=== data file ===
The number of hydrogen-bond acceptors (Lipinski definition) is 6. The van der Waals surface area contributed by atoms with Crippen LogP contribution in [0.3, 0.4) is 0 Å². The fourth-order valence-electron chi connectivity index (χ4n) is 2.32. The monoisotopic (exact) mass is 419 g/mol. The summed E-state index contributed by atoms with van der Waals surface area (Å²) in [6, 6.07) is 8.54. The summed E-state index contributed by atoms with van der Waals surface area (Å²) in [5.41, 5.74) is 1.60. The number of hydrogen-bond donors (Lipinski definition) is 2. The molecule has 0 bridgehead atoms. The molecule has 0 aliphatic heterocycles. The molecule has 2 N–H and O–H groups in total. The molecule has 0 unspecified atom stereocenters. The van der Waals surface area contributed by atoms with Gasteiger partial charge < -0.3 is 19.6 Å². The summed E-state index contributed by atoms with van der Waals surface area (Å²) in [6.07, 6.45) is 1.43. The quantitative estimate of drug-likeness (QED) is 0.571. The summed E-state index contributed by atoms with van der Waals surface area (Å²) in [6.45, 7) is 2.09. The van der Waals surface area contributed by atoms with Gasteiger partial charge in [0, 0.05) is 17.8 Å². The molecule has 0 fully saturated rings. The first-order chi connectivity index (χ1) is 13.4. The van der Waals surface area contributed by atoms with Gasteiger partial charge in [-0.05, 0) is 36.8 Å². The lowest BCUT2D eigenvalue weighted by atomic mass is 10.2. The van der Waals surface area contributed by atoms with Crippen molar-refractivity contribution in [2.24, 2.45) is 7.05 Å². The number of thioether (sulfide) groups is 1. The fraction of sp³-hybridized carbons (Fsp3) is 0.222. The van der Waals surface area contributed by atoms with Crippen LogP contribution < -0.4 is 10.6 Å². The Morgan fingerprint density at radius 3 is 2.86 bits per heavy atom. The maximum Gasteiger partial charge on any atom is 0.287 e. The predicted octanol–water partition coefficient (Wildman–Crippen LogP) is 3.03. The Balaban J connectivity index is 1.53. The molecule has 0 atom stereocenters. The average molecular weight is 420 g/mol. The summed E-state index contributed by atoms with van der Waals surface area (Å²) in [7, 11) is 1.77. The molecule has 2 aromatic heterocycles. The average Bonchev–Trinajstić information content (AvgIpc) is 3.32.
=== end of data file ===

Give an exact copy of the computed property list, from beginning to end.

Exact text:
The number of hydrogen-bond acceptors (Lipinski definition) is 6. The van der Waals surface area contributed by atoms with Crippen LogP contribution in [0.3, 0.4) is 0 Å². The fourth-order valence-electron chi connectivity index (χ4n) is 2.32. The monoisotopic (exact) mass is 419 g/mol. The summed E-state index contributed by atoms with van der Waals surface area (Å²) in [6, 6.07) is 8.54. The summed E-state index contributed by atoms with van der Waals surface area (Å²) in [5.41, 5.74) is 1.60. The number of hydrogen-bond donors (Lipinski definition) is 2. The molecule has 0 bridgehead atoms. The molecule has 0 aliphatic heterocycles. The molecule has 2 N–H and O–H groups in total. The molecule has 0 unspecified atom stereocenters. The van der Waals surface area contributed by atoms with Gasteiger partial charge < -0.3 is 19.6 Å². The summed E-state index contributed by atoms with van der Waals surface area (Å²) in [6.07, 6.45) is 1.43. The quantitative estimate of drug-likeness (QED) is 0.571. The summed E-state index contributed by atoms with van der Waals surface area (Å²) in [6.45, 7) is 2.09. The van der Waals surface area contributed by atoms with Gasteiger partial charge in [0, 0.05) is 17.8 Å². The molecule has 0 fully saturated rings. The first-order chi connectivity index (χ1) is 13.4. The van der Waals surface area contributed by atoms with Gasteiger partial charge in [-0.05, 0) is 36.8 Å². The lowest BCUT2D eigenvalue weighted by atomic mass is 10.2. The van der Waals surface area contributed by atoms with Crippen molar-refractivity contribution in [2.24, 2.45) is 7.05 Å². The number of thioether (sulfide) groups is 1. The fraction of sp³-hybridized carbons (Fsp3) is 0.222. The van der Waals surface area contributed by atoms with Crippen LogP contribution < -0.4 is 10.6 Å². The Morgan fingerprint density at radius 3 is 2.86 bits per heavy atom. The maximum Gasteiger partial charge on any atom is 0.287 e. The predicted octanol–water partition coefficient (Wildman–Crippen LogP) is 3.03. The Balaban J connectivity index is 1.53. The molecule has 0 atom stereocenters. The average molecular weight is 420 g/mol. The summed E-state index contributed by atoms with van der Waals surface area (Å²) in [7, 11) is 1.77. The molecule has 2 aromatic heterocycles. The average Bonchev–Trinajstić information content (AvgIpc) is 3.32.